|RNC Winter Meeting: Republican Party
Leaders Look to Defy History ... 1 of 5 >
|Jan. 31-Feb. 3, 2018 - Although
conventional wisdom suggests Republicans could sustain significant
losses in the 2018 mid-term elections, the Republican National
Committee under the leadership of chairwoman Ronna McDaniel has built a
strong financial and organizational base from which to contest the
elections. At the party's winter meeting in
Washington, DC, held at the Washington Hilton, McDaniel touted the
accomplishments of the Trump
administration, the strong economy, and the work of the RNC (+).
McDaniel started by noting that, "Republicans delivered the biggest set of tax cuts in a generation." She stated,
"Three million workers have received bonuses as a result, and today, millions of Americans have more take-home pay. Unemployment is at a 17-year low, 2.4 million new jobs have been created, job-killing regulations have been cut, our military is strong and veterans are being cared for. This President is making America Great Again."
"We at the RNC are ready," McDaniel declared, pointing to a ground game in 22 states, four million doors knocked, eight million phone calls made, thousands of trainings, and investments in digital and data work. Just days ago the RNC raised $1.56 million online from a livestream during the President's State of the Union Address (+); this adds to the record $132.5 million the committee raised in 2017. The RNC finished 2017 with $38.8 million in cash on hand and zero debt. By contrast the DNC raised $65.9 million in 2017, finishing the year with $6.3 million in cash on hand and $6.1 million in debt. As RNC Treasurer Tony Parker stated, "There is no substitute for strong national party leadership."
There is no doubt that Republicans face a very difficult cycle. At the grassroots level, progressive "resistance" is multifaceted and energized by antipathy to Trump. Trump himself serves up an unending succession of controversies. The Mueller investigation continues. Democrats had much success in 2017, culminating in Doug Jones' defeat of Roy Moore in the U.S. Senate race in Alabama. In Congress more than twice as many Republican as Democratic House members are retiring (+). Considerable skepticism remains over the Republican tax reform. Democrats are hoping for a "blue wave" comparable to what Republicans achieved in 2010.
To prepare for the challenge of 2018, members of the RNC engaged in a slew of meetings, of standing committees, temporary committees, and in regional breakfasts. There were also meetings of the state chairs and state executive directors. In the general session on Feb. 2 members heard committee reports and also formally approved Todd Ricketts as the new finance chair to succeed Steve Wynn, who had resigned just days earlier amid charges of sexual harrassment. Members heard from speakers including former House Speaker Newt Gingrich, Kellyanne Conway, counselor to the president, and Vice President Mike Pence. And, on the evening of Feb. 1 members and guests lined up for the bus trip to Trump International Hotel to hear President Trump speak.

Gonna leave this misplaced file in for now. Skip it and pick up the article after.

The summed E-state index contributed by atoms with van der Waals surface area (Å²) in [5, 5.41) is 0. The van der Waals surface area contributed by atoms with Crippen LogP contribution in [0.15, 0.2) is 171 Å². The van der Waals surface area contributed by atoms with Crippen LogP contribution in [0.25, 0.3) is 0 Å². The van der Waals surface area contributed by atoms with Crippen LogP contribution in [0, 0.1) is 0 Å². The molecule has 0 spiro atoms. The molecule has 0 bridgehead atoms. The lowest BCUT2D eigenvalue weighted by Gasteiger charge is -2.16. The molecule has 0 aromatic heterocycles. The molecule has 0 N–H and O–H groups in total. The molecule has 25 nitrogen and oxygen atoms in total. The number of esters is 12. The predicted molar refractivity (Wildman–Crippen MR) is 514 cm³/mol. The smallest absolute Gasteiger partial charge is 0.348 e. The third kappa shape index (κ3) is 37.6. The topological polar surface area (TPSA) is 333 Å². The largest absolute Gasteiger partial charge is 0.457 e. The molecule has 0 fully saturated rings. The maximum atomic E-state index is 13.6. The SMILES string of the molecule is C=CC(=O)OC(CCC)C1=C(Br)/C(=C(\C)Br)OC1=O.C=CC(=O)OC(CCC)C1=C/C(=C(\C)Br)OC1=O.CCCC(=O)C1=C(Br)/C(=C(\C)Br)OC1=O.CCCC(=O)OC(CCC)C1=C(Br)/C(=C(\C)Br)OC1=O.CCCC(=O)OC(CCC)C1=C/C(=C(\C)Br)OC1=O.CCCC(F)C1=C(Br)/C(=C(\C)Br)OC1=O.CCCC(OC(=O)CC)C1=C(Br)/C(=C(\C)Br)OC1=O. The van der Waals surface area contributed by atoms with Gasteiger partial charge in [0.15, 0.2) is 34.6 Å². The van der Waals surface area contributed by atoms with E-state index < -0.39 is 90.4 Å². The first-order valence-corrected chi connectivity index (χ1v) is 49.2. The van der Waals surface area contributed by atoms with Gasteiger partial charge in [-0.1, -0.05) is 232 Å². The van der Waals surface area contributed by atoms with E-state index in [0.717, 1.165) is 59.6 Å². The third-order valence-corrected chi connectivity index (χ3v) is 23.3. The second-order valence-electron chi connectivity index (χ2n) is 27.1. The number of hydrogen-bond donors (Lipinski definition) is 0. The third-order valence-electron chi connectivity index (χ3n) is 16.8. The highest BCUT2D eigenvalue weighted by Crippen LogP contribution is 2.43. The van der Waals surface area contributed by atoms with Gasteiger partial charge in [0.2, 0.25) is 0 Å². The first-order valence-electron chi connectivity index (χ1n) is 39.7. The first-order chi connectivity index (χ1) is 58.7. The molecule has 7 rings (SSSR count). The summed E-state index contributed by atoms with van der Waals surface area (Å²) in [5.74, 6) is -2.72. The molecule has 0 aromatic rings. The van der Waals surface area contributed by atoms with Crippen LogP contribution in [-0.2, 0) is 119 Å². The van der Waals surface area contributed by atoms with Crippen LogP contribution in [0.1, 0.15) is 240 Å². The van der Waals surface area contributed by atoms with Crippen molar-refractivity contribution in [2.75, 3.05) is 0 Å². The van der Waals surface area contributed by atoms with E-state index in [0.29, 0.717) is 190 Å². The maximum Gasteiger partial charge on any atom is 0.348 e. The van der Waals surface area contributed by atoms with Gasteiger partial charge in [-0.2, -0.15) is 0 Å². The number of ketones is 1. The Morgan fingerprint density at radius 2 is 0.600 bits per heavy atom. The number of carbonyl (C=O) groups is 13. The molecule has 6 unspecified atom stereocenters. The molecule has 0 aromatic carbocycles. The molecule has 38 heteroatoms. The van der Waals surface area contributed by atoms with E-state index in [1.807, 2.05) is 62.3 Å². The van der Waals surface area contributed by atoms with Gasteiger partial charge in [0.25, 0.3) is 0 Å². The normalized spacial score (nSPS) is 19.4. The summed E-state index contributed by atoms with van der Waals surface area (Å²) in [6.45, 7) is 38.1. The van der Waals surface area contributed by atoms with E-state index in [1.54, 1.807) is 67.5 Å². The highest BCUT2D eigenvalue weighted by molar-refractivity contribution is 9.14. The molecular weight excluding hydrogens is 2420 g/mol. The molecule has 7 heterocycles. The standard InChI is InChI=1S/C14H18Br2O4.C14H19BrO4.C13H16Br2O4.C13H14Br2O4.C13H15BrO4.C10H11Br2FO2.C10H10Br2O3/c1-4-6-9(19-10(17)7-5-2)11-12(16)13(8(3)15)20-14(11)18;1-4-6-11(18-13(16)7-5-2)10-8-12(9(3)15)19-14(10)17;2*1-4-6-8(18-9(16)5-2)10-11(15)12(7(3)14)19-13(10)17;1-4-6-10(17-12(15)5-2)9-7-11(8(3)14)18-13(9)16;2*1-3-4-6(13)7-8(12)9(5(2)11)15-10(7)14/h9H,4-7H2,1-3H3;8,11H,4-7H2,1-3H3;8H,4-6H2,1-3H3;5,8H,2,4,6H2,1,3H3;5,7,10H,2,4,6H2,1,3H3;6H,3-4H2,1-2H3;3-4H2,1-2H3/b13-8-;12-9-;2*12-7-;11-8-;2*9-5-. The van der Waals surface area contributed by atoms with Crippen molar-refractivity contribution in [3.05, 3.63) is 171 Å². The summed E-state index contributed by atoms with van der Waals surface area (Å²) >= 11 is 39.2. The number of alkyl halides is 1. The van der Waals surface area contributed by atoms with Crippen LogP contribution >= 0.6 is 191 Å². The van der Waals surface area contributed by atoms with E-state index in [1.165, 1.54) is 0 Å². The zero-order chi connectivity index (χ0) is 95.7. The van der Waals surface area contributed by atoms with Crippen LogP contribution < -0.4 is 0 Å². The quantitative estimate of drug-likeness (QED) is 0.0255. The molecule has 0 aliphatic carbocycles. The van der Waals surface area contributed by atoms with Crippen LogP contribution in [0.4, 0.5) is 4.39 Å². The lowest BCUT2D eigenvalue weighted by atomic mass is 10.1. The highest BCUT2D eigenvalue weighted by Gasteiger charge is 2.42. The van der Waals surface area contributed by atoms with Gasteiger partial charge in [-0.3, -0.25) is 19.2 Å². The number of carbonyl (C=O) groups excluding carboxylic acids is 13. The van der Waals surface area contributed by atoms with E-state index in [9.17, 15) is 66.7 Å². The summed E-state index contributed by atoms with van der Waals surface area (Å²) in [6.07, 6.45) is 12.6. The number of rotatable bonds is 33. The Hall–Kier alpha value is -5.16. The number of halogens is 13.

Looking towards 2020, two temporary committees met: the Committee on the Presidential Nominating Process and the Site Selection Committee for the 2020 national convention. Both meetings were closed press. In the former, among other matters, Wyoming Republicans made a case for a "Cowboy Compromise." This committee plans a final discussion within three to four weeks and will present its recommendations to the Rules Committee by the second week of March. For site selection, RFPs and documentation were sent in January to cities capable of hosting a national convention. Responses are due from interested cities in early March. Committee chair Ron Kaufman said he is encouraged what he has heard thus far.
As important as the formal scheduled events are the networking and informal conversations that occur before and after the meetings, in hallways, and on the way to the next event. Members and guests interact with each other and with RNC staff and other notables. For example, David Bossie, who served as deputy campaign manager on Trump's 2016 campaign, Michael Glassner, executive director of Trump's 2020 campaign, and John Pence, deputy executive director of the 2020 campaign (and a nephew of the vice president), were among those in attendance at the winter meeting.